All the hotels had shops, and these shops were stocked high with produce. Coffee, tea, biscuits, tobacco, alcohol, sweets and all sorts. Even hotel as a two star had a shop, and whilst ours was not a huge shop, some of the other hotels had massive shops, and yet in the local shops, very little, and the little there was, was ‘extortionately expensive’ for what it was!
People would come up to us and offer us lots of money to buy things from the hotel shops and sell to them, which l found really sad. Many a time buyers would offer you way over the odds of the hotel price so you made something for yourself, which l couldn’t do. yet many holday makers would take the locals money and buy them what they needed and pocket the rest.
No way was l, or for that matter Liam and the rest of us going to take part in that kind of life. If we were approached we would ask what they wanted and buy what they wanted and give them the change and if honest it broke me to see how very grateful they were for ‘your honesty’, and yet what l would simply class as the given. This being, don’t cheat people! Not surprisingly, Kustov was a black marketeer who made a very tidy sum out of his lucrative trade!
Before we left the resort the six of us had picthed in to buy our hotel maids a big box of goodies which included chocolate, coffee, sweets for their kids, milk, shampoos and a host of other bits and pieces for them as a way of a thank you.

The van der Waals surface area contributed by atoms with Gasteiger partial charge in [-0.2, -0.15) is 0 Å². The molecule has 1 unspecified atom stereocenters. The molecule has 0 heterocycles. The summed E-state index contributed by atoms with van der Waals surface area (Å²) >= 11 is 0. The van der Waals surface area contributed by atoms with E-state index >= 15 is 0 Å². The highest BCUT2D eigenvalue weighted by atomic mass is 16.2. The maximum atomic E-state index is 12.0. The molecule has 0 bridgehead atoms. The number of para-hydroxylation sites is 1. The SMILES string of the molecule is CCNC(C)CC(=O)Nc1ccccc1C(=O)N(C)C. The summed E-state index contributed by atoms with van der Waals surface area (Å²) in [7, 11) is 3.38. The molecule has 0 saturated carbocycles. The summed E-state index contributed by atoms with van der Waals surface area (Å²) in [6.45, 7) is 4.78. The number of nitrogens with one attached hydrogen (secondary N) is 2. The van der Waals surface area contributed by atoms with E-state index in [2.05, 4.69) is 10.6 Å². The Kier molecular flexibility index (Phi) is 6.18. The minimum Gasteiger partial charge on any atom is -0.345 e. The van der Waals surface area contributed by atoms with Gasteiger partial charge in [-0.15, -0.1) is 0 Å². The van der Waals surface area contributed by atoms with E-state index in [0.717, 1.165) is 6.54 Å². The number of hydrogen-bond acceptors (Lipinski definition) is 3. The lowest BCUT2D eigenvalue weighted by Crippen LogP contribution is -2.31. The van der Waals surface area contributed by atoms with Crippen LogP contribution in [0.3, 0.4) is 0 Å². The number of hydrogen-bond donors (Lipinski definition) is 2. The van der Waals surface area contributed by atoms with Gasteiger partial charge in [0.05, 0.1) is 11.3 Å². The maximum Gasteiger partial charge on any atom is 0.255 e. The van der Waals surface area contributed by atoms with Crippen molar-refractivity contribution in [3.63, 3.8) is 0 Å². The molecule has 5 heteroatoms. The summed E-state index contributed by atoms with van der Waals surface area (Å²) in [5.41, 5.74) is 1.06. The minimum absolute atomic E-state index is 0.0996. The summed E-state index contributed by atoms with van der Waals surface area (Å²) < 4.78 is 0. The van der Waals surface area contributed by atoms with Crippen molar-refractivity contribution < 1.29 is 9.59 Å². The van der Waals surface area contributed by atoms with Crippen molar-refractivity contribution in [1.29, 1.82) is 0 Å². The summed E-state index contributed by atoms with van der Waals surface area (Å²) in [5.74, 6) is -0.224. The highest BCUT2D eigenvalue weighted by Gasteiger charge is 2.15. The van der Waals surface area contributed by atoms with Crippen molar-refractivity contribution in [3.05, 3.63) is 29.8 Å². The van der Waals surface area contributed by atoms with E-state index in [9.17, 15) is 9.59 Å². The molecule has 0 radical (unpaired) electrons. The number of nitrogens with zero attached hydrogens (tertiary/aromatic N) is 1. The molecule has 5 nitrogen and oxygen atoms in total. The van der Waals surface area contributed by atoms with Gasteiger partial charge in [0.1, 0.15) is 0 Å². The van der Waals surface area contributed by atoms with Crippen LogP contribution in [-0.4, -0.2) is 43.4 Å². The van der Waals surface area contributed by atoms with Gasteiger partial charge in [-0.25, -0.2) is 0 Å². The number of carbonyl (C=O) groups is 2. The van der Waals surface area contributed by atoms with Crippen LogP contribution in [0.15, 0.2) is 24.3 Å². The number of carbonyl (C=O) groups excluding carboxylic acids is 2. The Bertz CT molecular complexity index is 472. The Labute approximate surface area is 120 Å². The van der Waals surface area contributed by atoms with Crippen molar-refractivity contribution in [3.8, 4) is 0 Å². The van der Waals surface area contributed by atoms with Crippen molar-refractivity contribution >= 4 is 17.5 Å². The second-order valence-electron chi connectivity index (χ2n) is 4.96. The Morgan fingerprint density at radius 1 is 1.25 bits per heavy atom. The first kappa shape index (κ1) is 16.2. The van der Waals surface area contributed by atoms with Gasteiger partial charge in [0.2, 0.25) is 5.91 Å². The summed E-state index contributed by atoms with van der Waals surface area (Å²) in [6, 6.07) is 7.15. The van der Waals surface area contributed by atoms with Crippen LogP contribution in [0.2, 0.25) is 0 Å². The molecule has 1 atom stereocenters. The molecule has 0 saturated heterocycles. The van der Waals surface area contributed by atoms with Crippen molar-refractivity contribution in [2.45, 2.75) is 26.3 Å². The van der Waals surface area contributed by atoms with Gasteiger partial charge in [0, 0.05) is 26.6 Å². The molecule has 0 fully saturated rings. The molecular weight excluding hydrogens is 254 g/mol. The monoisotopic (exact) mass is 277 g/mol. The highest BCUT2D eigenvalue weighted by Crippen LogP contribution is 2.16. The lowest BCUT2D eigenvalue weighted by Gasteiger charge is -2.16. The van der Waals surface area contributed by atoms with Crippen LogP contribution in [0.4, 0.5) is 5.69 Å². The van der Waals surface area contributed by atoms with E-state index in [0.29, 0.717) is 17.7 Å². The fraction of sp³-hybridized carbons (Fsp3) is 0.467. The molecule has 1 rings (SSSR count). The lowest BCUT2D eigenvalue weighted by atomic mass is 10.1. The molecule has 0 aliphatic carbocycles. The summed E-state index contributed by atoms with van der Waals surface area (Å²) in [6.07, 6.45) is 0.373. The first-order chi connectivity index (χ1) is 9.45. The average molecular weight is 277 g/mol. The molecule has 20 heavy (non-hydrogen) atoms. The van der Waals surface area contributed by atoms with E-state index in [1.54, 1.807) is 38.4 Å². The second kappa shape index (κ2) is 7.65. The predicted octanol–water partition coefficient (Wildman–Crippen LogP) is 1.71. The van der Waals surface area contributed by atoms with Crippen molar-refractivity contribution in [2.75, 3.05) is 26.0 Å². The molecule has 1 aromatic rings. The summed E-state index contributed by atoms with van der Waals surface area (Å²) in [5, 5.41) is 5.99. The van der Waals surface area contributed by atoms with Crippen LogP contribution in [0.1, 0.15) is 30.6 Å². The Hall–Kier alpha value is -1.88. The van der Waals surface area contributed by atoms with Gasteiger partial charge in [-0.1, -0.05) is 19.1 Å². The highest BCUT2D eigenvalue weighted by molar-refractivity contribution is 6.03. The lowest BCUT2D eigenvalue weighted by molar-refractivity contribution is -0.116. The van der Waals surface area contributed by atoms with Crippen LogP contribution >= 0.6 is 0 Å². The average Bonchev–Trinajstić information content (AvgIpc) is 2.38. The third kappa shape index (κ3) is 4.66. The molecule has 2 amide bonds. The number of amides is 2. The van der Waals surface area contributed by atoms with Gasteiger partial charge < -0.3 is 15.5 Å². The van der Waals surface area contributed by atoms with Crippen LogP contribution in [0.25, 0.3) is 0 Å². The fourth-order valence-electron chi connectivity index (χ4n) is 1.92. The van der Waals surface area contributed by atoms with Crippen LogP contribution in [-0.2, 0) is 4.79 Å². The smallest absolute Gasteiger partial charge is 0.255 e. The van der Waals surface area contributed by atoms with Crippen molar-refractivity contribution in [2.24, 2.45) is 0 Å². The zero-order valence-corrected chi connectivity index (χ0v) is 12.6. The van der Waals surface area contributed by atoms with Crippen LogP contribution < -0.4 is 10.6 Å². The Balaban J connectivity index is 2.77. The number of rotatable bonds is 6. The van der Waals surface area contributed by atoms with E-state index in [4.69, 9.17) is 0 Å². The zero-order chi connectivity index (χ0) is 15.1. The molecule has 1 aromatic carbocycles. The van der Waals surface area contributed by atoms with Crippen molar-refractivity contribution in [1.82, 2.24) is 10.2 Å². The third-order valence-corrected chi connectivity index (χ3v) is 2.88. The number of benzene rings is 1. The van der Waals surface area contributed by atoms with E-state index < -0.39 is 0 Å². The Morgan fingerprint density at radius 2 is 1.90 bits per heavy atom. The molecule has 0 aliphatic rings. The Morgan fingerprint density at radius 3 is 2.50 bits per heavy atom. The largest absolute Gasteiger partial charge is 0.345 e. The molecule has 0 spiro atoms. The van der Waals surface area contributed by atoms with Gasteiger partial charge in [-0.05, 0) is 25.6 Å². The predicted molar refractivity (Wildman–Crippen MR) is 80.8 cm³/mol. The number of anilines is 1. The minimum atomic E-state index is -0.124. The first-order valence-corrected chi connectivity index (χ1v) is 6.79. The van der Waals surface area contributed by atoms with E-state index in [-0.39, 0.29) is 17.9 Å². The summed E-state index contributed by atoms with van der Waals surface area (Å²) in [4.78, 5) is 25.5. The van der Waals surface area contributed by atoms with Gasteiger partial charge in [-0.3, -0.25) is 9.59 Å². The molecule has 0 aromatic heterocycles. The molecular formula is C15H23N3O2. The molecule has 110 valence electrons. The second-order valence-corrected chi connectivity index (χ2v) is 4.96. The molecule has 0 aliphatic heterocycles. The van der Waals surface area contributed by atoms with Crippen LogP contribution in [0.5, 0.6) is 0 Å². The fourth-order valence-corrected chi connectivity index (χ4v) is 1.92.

As a resort, l wasn’t impressed with Mamaia of 1983, and l say that specifically, because it must be very different now and a quick look at Google Maps alone confirms that it is indeed a very different location, 35 years later. I was however impressed that on the couple of bus rides l took and talking to the local children as young as seven travelling to school was astonished that most of them knew a minimum six languages including English. I am astonished because currently in this country kids struggle to simply speak their native tongue at that age, and it was no different in 1983!
I think of the five days we stayed in Mamaia, we perhaps spent half a day in total on the beach and only then because of that was the only sunny time, the rest of our days there were wet!
Back then the beaches were barren places and only really, stretches of sand coastlining to the Black Sea itself. Nothing was there, just sand, and people milling around or sunbathing, and they even did that when it rained!? Liam did his best to enthuse, and was very good at getting the spirits lifted with attempts at raising volleyball teams, tag matches, beach tennis, ping pong inside the hotel, karaoke and the what nots. He even organised with Kustov a murder night!
I wasn’t going to be sad leaving the resort, l was really looking forwards to ‘Dracula Tour’ part to the holiday, which would be starting from the very next day. There would only six of us taking it, as the other five members of our tour had completely changed their plans and had opted for cruises and the such like.
However, Liam, Sally, Molly, Dana, Dolly and myself found ourselves on our last night in Mamaia and listening to Kustov explain to us that was a huge party on at his friends four star hotel down the road and we were invited!
Liam agreed on our behalf that we’d all go, and it was only on the way upstairs that he then told us it was a fancy dress! After five days with Liam, you just said ‘Sure why not? What’s the worst that could happen?”
I should’ve known!
The Dracula Tour 1983
Part 7 Tomorrow